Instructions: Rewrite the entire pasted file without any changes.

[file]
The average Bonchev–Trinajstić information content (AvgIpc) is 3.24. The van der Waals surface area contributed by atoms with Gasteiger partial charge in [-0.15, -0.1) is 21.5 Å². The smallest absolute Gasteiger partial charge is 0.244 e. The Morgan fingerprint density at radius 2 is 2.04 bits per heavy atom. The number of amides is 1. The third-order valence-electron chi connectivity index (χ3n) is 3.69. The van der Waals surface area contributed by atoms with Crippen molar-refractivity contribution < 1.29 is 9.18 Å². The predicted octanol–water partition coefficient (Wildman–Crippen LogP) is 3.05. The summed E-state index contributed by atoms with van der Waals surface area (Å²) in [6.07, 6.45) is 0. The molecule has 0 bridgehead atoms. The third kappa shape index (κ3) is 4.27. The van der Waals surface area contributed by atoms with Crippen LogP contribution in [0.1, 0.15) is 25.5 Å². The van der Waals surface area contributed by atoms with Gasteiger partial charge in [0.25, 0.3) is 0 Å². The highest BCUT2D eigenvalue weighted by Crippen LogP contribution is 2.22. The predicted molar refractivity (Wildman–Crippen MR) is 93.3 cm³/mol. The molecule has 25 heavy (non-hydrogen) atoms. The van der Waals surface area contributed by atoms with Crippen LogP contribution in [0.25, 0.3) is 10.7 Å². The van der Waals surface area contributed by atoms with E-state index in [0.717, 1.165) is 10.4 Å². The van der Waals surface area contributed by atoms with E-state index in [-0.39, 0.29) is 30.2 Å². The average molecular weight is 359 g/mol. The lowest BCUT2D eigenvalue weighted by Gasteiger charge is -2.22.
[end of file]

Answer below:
The average Bonchev–Trinajstić information content (AvgIpc) is 3.24. The van der Waals surface area contributed by atoms with Gasteiger partial charge in [-0.15, -0.1) is 21.5 Å². The smallest absolute Gasteiger partial charge is 0.244 e. The Morgan fingerprint density at radius 2 is 2.04 bits per heavy atom. The number of amides is 1. The third-order valence-electron chi connectivity index (χ3n) is 3.69. The van der Waals surface area contributed by atoms with Crippen molar-refractivity contribution < 1.29 is 9.18 Å². The predicted octanol–water partition coefficient (Wildman–Crippen LogP) is 3.05. The summed E-state index contributed by atoms with van der Waals surface area (Å²) in [6.07, 6.45) is 0. The molecule has 0 bridgehead atoms. The third kappa shape index (κ3) is 4.27. The van der Waals surface area contributed by atoms with Crippen LogP contribution in [0.1, 0.15) is 25.5 Å². The van der Waals surface area contributed by atoms with Gasteiger partial charge in [0.25, 0.3) is 0 Å². The highest BCUT2D eigenvalue weighted by Crippen LogP contribution is 2.22. The predicted molar refractivity (Wildman–Crippen MR) is 93.3 cm³/mol. The molecule has 25 heavy (non-hydrogen) atoms. The van der Waals surface area contributed by atoms with Crippen LogP contribution in [0.25, 0.3) is 10.7 Å². The van der Waals surface area contributed by atoms with E-state index in [0.717, 1.165) is 10.4 Å². The van der Waals surface area contributed by atoms with E-state index in [-0.39, 0.29) is 30.2 Å². The average molecular weight is 359 g/mol. The lowest BCUT2D eigenvalue weighted by Gasteiger charge is -2.22.